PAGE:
- Pregnancy & birth involves an overwhelming prospect of parenthood.
- Relationship problems
About Halcyon Counselling
Halcyon Counselling Clinic is offering pre-paid Counselling Packs as it’s important that we can provide long-term help as affordably as possible. Please click here to read more about the packages available.
If you are feeling depressed, you know what it feels like to not be motivated and uninterested in life’s pleasures. Living with it can be draining and has a huge impact on your quality of life. For a depressed individual’s life seems to crumble and everything around you feels hard which kicks you into overdrive harming your personal and professional life.
Fortunately, with the right support, depression is a highly treatable condition.
The cause of depression is multifactorial, meaning there may be genetic, biological, psychological, social, and environmental factors contributing. Major life trauma, stress and change can be a trigger for depression. People with chronic disease, such as cancer, heart disease and other debilitating illnesses are at an increased risk of depression, as are those with a family history of depression.
Halcyon works with everyone who yearns to be as successful in their personal lives as they are in their careers. Get in touch with your best self, and discover more peaceful, tender, and enjoyable ways to connect. Create that space for yourself today with Halcyon’s registered counsellors.
Treatment for Depression
There are many treatments that are effective for depression, and a range of health professionals and organisations can assist. Many people find enough support from one health professional, while others benefit from a small team of health professionals for different aspects of their treatment. Everyone is different. The most common therapies are lifestyle and dietary changes, social support networks, psychological therapies, and medical treatment.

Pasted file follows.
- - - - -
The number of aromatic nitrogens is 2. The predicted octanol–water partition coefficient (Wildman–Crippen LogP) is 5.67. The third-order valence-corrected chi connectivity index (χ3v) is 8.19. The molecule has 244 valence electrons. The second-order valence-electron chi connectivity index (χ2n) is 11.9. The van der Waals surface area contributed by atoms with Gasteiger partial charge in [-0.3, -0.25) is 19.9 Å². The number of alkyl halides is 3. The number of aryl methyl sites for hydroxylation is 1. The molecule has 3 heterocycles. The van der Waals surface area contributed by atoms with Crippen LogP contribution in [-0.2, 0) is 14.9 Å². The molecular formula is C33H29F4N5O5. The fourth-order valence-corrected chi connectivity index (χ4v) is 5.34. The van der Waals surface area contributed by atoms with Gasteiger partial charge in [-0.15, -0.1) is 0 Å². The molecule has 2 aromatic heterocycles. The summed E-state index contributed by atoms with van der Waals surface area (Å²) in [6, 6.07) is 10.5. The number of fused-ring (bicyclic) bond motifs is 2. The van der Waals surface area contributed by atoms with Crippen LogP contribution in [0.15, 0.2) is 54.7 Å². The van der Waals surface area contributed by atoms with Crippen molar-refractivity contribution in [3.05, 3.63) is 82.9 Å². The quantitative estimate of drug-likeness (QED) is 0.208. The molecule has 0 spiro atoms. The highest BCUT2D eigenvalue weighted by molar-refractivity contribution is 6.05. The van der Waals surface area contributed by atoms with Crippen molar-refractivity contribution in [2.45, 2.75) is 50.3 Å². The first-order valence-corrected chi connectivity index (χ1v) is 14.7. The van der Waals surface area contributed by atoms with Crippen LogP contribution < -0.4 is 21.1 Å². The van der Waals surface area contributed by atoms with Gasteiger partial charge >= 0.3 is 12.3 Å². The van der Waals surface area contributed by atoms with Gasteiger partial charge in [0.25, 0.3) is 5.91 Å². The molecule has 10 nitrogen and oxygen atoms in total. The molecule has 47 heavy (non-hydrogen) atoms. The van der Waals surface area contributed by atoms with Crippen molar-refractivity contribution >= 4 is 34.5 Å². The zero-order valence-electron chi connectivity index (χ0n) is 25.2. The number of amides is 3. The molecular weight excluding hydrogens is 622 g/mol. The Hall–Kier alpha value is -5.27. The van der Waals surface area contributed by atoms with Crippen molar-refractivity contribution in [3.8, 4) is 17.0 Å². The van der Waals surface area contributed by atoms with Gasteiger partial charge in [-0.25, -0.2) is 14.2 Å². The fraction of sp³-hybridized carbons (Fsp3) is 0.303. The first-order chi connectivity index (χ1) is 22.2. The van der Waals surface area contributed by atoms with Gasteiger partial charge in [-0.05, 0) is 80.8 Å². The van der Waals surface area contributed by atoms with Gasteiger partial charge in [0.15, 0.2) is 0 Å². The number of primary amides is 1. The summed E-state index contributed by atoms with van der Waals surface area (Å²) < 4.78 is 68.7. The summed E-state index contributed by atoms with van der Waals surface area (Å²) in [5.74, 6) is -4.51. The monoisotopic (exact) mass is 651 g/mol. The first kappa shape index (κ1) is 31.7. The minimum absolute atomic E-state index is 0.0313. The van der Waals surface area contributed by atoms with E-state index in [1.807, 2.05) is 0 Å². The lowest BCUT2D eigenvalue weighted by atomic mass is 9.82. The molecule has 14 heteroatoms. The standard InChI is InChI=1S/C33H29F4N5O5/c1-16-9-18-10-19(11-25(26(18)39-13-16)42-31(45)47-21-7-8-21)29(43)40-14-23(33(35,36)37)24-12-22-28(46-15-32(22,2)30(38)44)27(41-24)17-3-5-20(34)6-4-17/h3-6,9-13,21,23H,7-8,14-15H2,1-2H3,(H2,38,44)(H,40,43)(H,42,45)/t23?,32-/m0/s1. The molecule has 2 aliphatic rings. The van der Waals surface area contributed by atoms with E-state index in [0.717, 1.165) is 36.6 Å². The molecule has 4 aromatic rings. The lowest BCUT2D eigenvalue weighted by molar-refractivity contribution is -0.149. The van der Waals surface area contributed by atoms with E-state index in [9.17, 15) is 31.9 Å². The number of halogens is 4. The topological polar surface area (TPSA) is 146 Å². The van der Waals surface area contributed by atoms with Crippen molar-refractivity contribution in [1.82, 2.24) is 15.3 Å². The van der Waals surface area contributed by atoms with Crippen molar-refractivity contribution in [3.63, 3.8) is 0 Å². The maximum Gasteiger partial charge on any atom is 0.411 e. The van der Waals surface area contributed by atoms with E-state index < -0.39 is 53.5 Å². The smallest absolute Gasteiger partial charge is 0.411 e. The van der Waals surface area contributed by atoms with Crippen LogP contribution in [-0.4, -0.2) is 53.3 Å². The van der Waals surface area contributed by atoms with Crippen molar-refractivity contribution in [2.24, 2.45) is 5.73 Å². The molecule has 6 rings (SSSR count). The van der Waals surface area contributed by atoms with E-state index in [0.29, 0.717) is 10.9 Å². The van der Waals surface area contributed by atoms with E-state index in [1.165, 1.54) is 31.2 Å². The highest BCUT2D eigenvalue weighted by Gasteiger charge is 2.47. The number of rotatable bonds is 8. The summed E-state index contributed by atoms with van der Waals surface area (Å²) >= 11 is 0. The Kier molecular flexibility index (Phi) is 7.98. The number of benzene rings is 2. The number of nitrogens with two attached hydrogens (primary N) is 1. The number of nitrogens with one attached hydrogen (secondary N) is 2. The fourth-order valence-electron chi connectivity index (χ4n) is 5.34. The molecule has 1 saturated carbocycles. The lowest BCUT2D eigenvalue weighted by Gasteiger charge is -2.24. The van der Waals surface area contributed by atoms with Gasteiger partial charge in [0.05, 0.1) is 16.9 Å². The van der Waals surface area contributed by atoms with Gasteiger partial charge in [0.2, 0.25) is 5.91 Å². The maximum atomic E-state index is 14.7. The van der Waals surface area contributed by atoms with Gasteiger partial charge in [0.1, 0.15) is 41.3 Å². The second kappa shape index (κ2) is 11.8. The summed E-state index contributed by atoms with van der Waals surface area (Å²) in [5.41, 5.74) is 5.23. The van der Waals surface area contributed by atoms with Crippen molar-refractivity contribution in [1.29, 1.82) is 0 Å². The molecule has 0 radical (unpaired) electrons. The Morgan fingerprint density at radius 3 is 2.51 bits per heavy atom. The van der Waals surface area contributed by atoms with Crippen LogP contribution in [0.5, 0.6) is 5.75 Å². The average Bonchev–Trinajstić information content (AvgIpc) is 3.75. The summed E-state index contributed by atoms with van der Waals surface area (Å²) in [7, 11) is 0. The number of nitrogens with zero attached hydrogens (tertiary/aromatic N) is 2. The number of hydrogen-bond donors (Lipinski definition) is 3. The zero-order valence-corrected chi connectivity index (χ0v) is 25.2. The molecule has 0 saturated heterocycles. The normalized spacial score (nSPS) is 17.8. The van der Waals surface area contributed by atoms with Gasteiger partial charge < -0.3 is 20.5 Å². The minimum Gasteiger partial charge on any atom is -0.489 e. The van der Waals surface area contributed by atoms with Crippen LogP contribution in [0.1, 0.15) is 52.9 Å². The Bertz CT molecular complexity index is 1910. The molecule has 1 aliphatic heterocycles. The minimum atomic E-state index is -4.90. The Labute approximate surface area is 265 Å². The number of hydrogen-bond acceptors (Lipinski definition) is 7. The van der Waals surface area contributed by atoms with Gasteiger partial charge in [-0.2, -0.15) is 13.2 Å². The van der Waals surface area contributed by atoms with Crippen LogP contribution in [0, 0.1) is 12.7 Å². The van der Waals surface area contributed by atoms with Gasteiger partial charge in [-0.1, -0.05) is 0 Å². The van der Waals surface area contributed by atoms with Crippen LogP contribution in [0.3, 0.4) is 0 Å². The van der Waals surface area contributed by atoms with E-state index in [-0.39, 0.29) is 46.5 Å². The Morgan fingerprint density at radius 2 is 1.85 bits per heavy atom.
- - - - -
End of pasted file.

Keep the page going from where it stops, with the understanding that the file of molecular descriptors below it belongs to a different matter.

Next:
- Lifestyle changes For mild to moderate depression, exercise is helpful. Talk to friends and family; rest; eat healthily and regularly.
- Self-Help Includes affirmations, attend social events, and record yourself disproving negative assumptions.
- Medications Antidepressants, along with psychotherapy, will be prescribed by professionals.
1. Psychodynamic psychotherapy explores the root of the problem.
2. Cognitive Behavioural Therapy (CBT) identifies triggers, negative thoughts, habitual avoidance, and safety behaviours.
3. Behavioural Therapy (BT) identifies new behavioural goals and develops achievable and realistic steps to achieve set goals.
4. Psychoeducation to provide information and support to the person having trouble and to the carers may reduce the chances of the disorder persisting.
5. Specialised residential treatment is used in addition to therapy and medication in severe PPD and postpartum psychosis cases.
6. Group Therapy includes assertiveness training and building self-esteem, which helps counteract unhelpful thoughts and unfounded fears.